The Girl Next Door (2007) and An American Crime (2007) both tell the horrifying true story of Sylvia Likens, a girl tortured to death by Gertrude Baniszewski, her children, and kids from the neighborhood in Indiana, 1965.
In The Girl Next Door, Slyvia Likens is played by Blythe Auffarth, an up and coming new actress. In the film Slyvlia’s name is changed to Meg Loughlin. Meg and her sister, Susan Loughlin (Jenny Likens in reality) are left in the care of an aunt, Ruth (Gertrude Baniszewski in reality) and her three sons after their parents are killed in a car accident. The movie moves very quickly in revealing that something isn’t right in the household. Meg begs a neighborhood friend; David for food. She tells him that Ruth doesn’t let her eat and Meg has mysterious bruises on her body.
The situation quickly escalates; Meg is soon locked in the basement and tortured relentlessly by Ruth, her sons, and other kids from the neighborhood. She is starved, beaten, burned, branded, and raped. All the while Ruth is encouraging this behavior of the children. She even forces Meg’s sister Susan to harm Meg.
The Girl Next Door is dark and depressing. The music suits the mood. It moves quickly and is very explicit and heart wrenching. I suggest that viewers watch with caution. We actually see the children and Ruth torture Meg, we see her being beaten and burned, and we see her bruises. Meg (Auffarth) is in awful shape; she looks run down and on the brink of death. She actually looks like someone that has been tortured for months.
The acting for this type of intense, serious film was impressive. The actors all really got into the role and portrayed this film with the seriousness of the situation. I was especially impressed because a majority of the actors were children.
It is a very difficult film to watch but I recommend it because it is based on a true story. I think it’s a story that needs to be told.
Ellen page plays Sylvia Likens in An American Crime. Gertrude Baniszewski is played by Catherine Keener. Sylvia’s parents work for the circus and travel often this is why her parents were desperate to leave Sylvia and her sister with the mother of children that Sylvia and Jenny met at church. It is arranged that they would stay there as long Gertrude was paid 20 dollars a week.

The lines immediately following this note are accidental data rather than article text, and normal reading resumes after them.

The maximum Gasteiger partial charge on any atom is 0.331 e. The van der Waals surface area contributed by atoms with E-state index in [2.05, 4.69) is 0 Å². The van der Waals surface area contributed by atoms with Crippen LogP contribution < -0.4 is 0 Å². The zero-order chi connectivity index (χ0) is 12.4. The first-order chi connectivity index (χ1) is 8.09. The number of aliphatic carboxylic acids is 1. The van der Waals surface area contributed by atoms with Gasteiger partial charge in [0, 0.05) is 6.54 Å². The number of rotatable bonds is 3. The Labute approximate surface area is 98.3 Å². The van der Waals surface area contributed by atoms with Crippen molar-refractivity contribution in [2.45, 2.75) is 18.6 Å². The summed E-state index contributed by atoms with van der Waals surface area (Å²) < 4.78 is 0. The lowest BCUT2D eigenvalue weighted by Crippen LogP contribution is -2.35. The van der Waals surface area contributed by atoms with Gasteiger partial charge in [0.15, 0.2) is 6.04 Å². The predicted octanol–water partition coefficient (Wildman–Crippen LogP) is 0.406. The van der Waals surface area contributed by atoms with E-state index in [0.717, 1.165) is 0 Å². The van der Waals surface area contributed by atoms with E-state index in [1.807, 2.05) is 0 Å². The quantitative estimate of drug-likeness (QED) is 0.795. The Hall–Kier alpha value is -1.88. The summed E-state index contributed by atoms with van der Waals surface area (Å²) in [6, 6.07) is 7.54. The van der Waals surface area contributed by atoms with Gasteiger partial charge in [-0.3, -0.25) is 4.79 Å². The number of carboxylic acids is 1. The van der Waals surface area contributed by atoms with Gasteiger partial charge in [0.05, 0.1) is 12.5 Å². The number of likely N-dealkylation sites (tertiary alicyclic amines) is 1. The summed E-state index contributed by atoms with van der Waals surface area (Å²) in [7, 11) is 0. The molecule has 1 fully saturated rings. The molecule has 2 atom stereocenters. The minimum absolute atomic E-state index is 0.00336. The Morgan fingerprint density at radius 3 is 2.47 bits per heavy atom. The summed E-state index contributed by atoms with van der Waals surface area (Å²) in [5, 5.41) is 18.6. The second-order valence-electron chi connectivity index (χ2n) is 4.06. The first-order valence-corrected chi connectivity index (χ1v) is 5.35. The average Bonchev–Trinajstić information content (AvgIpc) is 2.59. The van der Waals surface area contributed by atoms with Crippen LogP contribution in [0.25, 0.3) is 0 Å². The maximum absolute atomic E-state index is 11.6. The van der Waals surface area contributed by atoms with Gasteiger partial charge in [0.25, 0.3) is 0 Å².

The movie starts off very slowly. Nothing odd occurs until about an hour into the film. It takes much time to build the awkwardness and uncomfortable mood of living in the Baniszewski household. The slow pace is accompanied by upbeat fun music for the 60’s. This is not at all appropriate for the mood or tone of the film.
Everything is perfectly normal until Gertrude’s check doesn’t arrive on time. She takes out her anger and frustration on Sylvia and Jenny. She takes them to the basement and begins to beat them. After this the beatings continue often and for any sort of reason. Ruth has convinced herself that Sylvia is a whore and strongly disapproves. She says that Sylvia must be punished until she learns her lesson. She locks her in the basement and allows children from the neighborhood to come over whenever they want and do whatever they want to Sylvia.
This film is not nearly as violent or explicit. We know that Sylvia is being tortured but we do not often witness this. It is often implied by the camera work, music, and screams of Sylvia.
The Girl Next Door vs. An American Crime
Overall I liked The Girl Next Door much more. The acting was much better and the mood and music were much more appropriate for the type of intense film that it is. Because all of the events were visible and quite evident it was more emotional and easier to feel for Sylvia on a much deeper level.
Each film contained some facts about the Likens case but overall, An American Crime was most like the actual story. I appreciated that it contained many facts from the actual case. In the beginning of the film it states that most of the film comes directly from the transcript of the court.